NEW YORK — Big East coaches have made it clear they think Maurice Watson is an elite talent, and the Creighton guard isn’t sure how to react to that.
He’s used to hearing doubters mumble skepticism about his game. The 5-foot-10, 175-pound senior has always been the slender and undersized kid whose jumper lacks consistency and whose dribble drives too often end with a blocked shot.
“All my life I’ve been the underdog,” Watson said Tuesday. “All my life I’ve been told I can’t do it, and my teams aren’t going to do this or that.”
Not Tuesday. Conference coaches named Watson to the preseason All-Big East first team. His Bluejays are picked by coaches to finish third in the conference — and expected by national analysts to maintain a spot in the Top 25.
Watson reflected on his past a bit at Big East media day, mentioning that he almost backed away from basketball as a child and noting that the Big East program in his hometown of Philadelphia (Villanova) didn’t end up recruiting him. But he won’t be under the radar on any scouting reports this season.
Watson, the transfer from Boston University, was Creighton’s top scoring option last season, averaging 14.1 points a game. He led the conference in assists (6.5 per game). He was a second-team All-Big East honoree in his first year with CU.
His opponents apparently believe he’ll be even better.
“It feels good,” Watson said. “It does take me back, when I was younger, when people would say I’d never make it to the Big East. ... But now I’ve just got to keep producing and keep working hard.”
He’ll undoubtedly be the tone-setter for Creighton, which was picked ninth in the conference’s preseason polls the last two years. But with Watson and other veterans returning — plus the addition of transfer Marcus Foster, a preseason honorable mention choice — the expectations for the Jays have risen.
And the players have taken notice.
“You’ve got to stay level-headed,” senior forward Cole Huff said Tuesday. “(Preseason hype) is all just on paper until you go out there and perform. This doesn’t mean anything. But at the same time, that doesn’t take away from our excitement.”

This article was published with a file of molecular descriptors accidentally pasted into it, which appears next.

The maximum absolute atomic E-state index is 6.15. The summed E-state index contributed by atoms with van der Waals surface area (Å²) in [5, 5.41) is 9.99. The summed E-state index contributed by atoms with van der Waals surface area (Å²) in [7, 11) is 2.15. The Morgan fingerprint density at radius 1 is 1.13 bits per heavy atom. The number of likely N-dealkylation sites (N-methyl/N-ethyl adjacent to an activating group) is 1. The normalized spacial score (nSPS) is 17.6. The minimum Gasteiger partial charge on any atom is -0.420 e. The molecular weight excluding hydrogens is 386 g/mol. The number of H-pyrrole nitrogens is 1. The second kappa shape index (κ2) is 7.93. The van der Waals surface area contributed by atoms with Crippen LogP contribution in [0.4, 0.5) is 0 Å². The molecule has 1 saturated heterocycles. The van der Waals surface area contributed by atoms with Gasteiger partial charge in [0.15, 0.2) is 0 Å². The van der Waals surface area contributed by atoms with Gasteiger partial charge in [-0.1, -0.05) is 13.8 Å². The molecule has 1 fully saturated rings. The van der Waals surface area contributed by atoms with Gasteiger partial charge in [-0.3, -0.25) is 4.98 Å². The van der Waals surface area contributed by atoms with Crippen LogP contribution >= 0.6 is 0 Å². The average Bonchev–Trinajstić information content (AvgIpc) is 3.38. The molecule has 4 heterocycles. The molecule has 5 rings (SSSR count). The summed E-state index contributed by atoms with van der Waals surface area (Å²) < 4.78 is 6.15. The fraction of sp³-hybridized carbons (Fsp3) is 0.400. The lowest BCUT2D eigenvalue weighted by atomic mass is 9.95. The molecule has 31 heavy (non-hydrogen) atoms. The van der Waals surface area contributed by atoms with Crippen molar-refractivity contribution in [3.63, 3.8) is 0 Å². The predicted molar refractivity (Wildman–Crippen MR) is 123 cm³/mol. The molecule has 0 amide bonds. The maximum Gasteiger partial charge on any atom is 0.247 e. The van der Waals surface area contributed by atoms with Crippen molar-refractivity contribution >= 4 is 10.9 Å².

The Jays have been energized since the summer. Huff and Watson, the program’s representatives in New York for Big East media, each praised the team’s mentality.
In fact, Watson said he couldn’t remember a time this summer when he walked into an empty practice gym. Somebody was either working out or putting up shots. He said there have been instances when they’ve been told to go home — because it’s too late or because they need to rest up for the next day’s practice.
But the players believe it will take that kind of commitment level for the Jays to reach their goals.
They want to contend for a Big East title. They want to end their two-year NCAA tournament drought. Watson uttered the words “Final Four” a couple of times Tuesday.
They’ve had lofty locker-room goals before. But when you’re framed as a Big East bottom dweller, there’s a tendency to use that outside perception as motivation.
The Jays are among the hunted this season. It’s their league opponents that will have the chip on their shoulder.
That means Creighton had better be ready, Watson said.
“Being on the opposite side of the spectrum for us isn’t a bad feeling,” he said. “But it makes the (required) work double up and triple up. Because now we have that target on our backs. We’ve got to bring it every night.”